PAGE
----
I specialize in the history of U.S. foreign relations, with an interest in the presidency, political development, war, strategy, and intelligence. My research and writing generally concerns the exercise of American power in the world, but I also focus on presidential power and the relationship between domestic politics and foreign affairs.
Provisionally entitled "Restoring the Presidency: A Reagan Revolution and the Iran-Contra Affair," my dissertation examines the intersection of domestic politics and foreign affairs that produced the Iran-Contra affair. It shows how the resulting crisis of the presidency transformed post-Cold War American government.
I established and presently direct the Berkeley Working Group on Strategy and Statecraft. For inquiries, contact firstname.lastname@example.org
Visit my personal website for additional information and blog.
For the 2021-2022 academic year, I will be in residence at the Clements Center for National Security at the University of Texas at Austin.
- U.S. Foreign Policy
- American Political Development
- The American Presidency
- Covert Operations and Intelligence
- International Relations
"Sex, Drugs, and Mind Control," International Journal of Intelligence and CounterIntelligence, Fall 2021.
Review of Why America Loses Wars: Limited War and US Strategy from the Korean War to the Present, by Donald Stoker, H-War, H-Net Reviews, August 2020.
Review of The Mayaguez Crisis, Mission Command, and Civil-Military Relations, by Christopher J. Lamb, Journal of Military History 84, No. 2 (April 2020): 652-653.
Awards & Fellowships
Predoctoral Fellow, William P. Clements Jr. Center for National Security, UT-Austin
Congressional Research Grant, The Everett M. Dirksen Congressional Center
Selected Participant, Summer Seminar in Statecraft and History, William P. Clements Jr. Center for National Security, UT-Austin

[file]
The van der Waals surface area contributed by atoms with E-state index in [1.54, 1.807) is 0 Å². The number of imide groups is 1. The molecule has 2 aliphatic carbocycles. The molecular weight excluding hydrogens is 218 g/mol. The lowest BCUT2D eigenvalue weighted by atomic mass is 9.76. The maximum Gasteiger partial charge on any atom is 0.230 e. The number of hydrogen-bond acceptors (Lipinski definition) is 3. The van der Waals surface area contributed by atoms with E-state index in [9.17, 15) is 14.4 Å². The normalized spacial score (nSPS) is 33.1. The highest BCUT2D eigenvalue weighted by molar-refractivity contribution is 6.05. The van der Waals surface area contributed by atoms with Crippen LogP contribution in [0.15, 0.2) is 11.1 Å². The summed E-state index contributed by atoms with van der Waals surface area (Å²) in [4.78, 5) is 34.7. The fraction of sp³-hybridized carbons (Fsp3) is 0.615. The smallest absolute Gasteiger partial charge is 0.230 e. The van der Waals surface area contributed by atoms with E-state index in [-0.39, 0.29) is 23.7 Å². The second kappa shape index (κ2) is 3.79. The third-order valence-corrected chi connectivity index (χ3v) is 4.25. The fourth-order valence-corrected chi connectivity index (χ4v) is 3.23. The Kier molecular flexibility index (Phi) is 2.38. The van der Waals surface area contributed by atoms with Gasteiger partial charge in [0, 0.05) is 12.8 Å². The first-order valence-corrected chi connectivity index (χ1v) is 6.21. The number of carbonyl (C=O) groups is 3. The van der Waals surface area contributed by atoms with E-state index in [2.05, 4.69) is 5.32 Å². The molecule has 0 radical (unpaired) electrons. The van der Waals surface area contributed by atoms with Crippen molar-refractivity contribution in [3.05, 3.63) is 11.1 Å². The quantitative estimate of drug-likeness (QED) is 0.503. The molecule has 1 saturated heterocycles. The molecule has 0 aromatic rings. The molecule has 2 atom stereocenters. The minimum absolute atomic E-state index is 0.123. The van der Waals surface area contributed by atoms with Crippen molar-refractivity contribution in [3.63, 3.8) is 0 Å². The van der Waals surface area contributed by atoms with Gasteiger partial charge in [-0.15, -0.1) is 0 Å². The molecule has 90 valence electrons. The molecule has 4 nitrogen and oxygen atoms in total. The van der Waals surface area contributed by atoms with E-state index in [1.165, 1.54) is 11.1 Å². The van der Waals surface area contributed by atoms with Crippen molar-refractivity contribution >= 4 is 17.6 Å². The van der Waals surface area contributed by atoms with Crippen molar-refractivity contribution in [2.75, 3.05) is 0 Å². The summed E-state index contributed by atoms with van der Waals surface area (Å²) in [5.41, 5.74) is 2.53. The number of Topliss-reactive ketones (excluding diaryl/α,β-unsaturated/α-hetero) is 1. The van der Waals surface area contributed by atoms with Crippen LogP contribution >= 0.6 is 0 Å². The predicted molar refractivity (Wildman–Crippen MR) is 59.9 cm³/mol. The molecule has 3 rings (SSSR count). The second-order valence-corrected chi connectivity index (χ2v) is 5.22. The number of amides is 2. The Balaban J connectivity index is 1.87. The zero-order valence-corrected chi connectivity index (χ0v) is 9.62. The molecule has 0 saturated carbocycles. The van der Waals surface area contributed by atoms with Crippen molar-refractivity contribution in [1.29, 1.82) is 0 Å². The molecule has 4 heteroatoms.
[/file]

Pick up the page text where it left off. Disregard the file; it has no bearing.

Townsend Center Working Group Award, Doreen B. Townsend Center for the Humanities, University of California, Berkeley
Pre-Dissertation Research Grant, Institute of International Studies, University of California, Berkeley
Peter and Edith O'Donnell Grant, Scowcroft Institute of International Affairs, Bush School of Government and Public Service
Tisch Library Research Fellowship in the Humanities and the Arts
Department of History Research Award, Tufts University
Graduate School of Arts and Sciences Research Award, Tufts University
“Lawyers, Guns, and Money: The Contra War and American Political Order,” The Society of Historians of American Foreign Relations Annual Meeting, 2020 (cancelled due to COVID-19)
“A Reagan Revolution: The Iran-Contra Affair and American Statecraft, 1981-1993,” LSE International History Research Seminar (HY509), London School of Economics, 2018
"Piercing the Teflon-Presidency: The Iran-Contra Affair and Presidential Power," The Pacific Coast Branch of the American Historical Association Annual Meeting, 2018
"'The Most Important Place in the World': Central America during the Reagan Era," The Society of Historians of American Foreign Relations Annual Meeting, 2018
"The Risky Business of Rollback: Anti-Communist Americans, the Contra War, and the Reagan Doctrine," The Society of Historians of American Foreign Relations Annual Meeting, 2017
"The Risky Business of Rollback: Anti-Communist Americans, the Contra War, and the Reagan Doctrine," Western Social Science Association Annual Meeting, 2017
"The Ills of Democracy: The Ronald Reagan Administration and Chile's Transition to Democracy," The New England Council of Latin American Studies Annual Meeting, 2015